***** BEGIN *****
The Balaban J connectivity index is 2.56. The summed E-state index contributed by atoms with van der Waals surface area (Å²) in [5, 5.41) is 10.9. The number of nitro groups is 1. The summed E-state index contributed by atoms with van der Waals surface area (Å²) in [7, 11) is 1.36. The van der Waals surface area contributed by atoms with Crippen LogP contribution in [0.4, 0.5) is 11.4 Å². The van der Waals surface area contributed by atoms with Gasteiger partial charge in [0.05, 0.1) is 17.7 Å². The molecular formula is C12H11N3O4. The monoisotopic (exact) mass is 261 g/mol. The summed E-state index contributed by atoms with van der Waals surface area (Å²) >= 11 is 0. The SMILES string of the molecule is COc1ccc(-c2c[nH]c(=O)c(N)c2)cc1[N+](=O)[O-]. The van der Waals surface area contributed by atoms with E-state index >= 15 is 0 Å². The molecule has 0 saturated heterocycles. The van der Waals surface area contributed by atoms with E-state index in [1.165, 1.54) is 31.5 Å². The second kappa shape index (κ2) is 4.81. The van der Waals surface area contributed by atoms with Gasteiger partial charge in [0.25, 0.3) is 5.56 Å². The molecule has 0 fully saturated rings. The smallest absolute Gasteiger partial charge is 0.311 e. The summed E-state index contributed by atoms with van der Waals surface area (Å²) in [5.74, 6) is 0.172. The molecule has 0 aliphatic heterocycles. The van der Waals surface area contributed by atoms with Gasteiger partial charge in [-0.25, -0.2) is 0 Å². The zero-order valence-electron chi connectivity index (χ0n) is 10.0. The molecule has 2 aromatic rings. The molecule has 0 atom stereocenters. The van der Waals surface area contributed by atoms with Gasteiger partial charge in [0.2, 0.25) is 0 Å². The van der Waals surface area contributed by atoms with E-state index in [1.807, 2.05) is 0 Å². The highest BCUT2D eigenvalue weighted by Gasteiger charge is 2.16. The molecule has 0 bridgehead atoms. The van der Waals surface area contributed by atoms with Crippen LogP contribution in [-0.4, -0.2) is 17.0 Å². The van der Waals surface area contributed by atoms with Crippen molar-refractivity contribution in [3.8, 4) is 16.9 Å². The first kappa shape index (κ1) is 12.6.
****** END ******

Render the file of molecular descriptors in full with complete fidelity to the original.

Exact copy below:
The Balaban J connectivity index is 2.56. The summed E-state index contributed by atoms with van der Waals surface area (Å²) in [5, 5.41) is 10.9. The number of nitro groups is 1. The summed E-state index contributed by atoms with van der Waals surface area (Å²) in [7, 11) is 1.36. The van der Waals surface area contributed by atoms with Crippen LogP contribution in [0.4, 0.5) is 11.4 Å². The van der Waals surface area contributed by atoms with Gasteiger partial charge in [0.05, 0.1) is 17.7 Å². The molecular formula is C12H11N3O4. The monoisotopic (exact) mass is 261 g/mol. The summed E-state index contributed by atoms with van der Waals surface area (Å²) >= 11 is 0. The SMILES string of the molecule is COc1ccc(-c2c[nH]c(=O)c(N)c2)cc1[N+](=O)[O-]. The van der Waals surface area contributed by atoms with E-state index >= 15 is 0 Å². The molecule has 0 saturated heterocycles. The van der Waals surface area contributed by atoms with E-state index in [1.165, 1.54) is 31.5 Å². The second kappa shape index (κ2) is 4.81. The van der Waals surface area contributed by atoms with Gasteiger partial charge in [0.25, 0.3) is 5.56 Å². The molecule has 0 fully saturated rings. The smallest absolute Gasteiger partial charge is 0.311 e. The summed E-state index contributed by atoms with van der Waals surface area (Å²) in [5.74, 6) is 0.172. The molecule has 0 aliphatic heterocycles. The van der Waals surface area contributed by atoms with Gasteiger partial charge in [-0.25, -0.2) is 0 Å². The zero-order valence-electron chi connectivity index (χ0n) is 10.0. The molecule has 2 aromatic rings. The molecule has 0 atom stereocenters. The van der Waals surface area contributed by atoms with Gasteiger partial charge in [0.2, 0.25) is 0 Å². The van der Waals surface area contributed by atoms with E-state index in [1.807, 2.05) is 0 Å². The highest BCUT2D eigenvalue weighted by Gasteiger charge is 2.16. The molecule has 0 bridgehead atoms. The van der Waals surface area contributed by atoms with Crippen LogP contribution in [-0.4, -0.2) is 17.0 Å². The van der Waals surface area contributed by atoms with Crippen molar-refractivity contribution in [3.8, 4) is 16.9 Å². The first kappa shape index (κ1) is 12.6.